Example 4
1dBport -nodata 525 0.8 -band 0 0.01 > bandpass_rall.1D
++ 525 retained time points MINUS 24 regressors ==> 501 D.O.F. left

Hi, sorry to bother all, but just wanted to see if anyone had feedback regarding this? Thanks.

Hi-

Sorry, things are slow around holiday time.

… and this is going to be a loooong message, because there are a lot of considerations here-- my apologies.

Before addressing the mechanics of bandpassing, I want to comment on some consequences of bandpassing, in terms of your GLM and allowed degrees of freedom. If you set up your problem to bandpass to keep only frequencies between 0-0.01 Hz, that will be quite problematic if you are including other things in the model, because you will run out of degrees of freedom (DFs).

If you have N time points in your time series, you start with N DFs. Every time point you censor, you lose 1 DF, and every regressor you put into your model, you lose 1 DF.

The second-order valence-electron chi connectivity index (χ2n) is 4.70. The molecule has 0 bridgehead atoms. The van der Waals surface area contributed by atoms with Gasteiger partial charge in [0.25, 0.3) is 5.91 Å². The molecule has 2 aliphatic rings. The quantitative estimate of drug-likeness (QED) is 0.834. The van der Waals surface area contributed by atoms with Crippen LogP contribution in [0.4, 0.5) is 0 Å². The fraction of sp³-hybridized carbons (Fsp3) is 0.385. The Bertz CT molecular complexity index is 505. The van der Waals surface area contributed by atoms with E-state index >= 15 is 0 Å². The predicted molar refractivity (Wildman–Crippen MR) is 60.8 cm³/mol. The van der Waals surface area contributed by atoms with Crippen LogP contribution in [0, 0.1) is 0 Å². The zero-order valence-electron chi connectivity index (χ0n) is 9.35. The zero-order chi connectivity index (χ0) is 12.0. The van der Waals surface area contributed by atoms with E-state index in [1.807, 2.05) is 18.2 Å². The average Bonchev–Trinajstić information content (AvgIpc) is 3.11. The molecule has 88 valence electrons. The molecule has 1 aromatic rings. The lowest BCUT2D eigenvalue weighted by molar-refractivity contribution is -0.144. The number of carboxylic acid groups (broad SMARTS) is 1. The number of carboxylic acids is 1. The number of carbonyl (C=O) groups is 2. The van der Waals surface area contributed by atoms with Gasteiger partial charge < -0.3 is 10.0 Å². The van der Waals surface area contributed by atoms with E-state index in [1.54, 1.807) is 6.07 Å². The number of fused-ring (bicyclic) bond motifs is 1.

Bandpassing can be done by including frequencies in the regression model-- which you are doing. In a uniformly sample, finite time series (=FMRI data going into the model), there are frequencies ranging from 0 to the Nyquist frequency, where the Nyquist frequency f_N depends on your TR; essentially, f_N = 1/(2*TR). So, if your TR = 2 s, then f_N = 0.25 Hz. The frequencies are discrete, too. To censor a frequency in the GLM, you have 1 cos and 1 sin of that frequency. Going back to our counting of DFs, when you “bandpass” out a frequency in the GLM, you lose 2 DFs.

Now, to your case: you can approximate the number of DFs you lose with a bandpass in the following:

• Say you are keeping frequencies between fbot (bottom freq) and ftop (top freq), and these are in the range [0, f_N].
• Then, the fraction of DFs you keep is approx: (ftop - fbot)/f_N.
• And the fraction of DFs you lose is approx: 1 - [(ftop - fbot)/f_N].
• If ftop >> fbot, then you can approximate the loss as: 1 - ftop/f_N = 1 - (2 * ftop * TR).
• Note: from this last relation (though it is true in general, too), if you bandpass through a given range and decrease your TR, then you purge more DFs.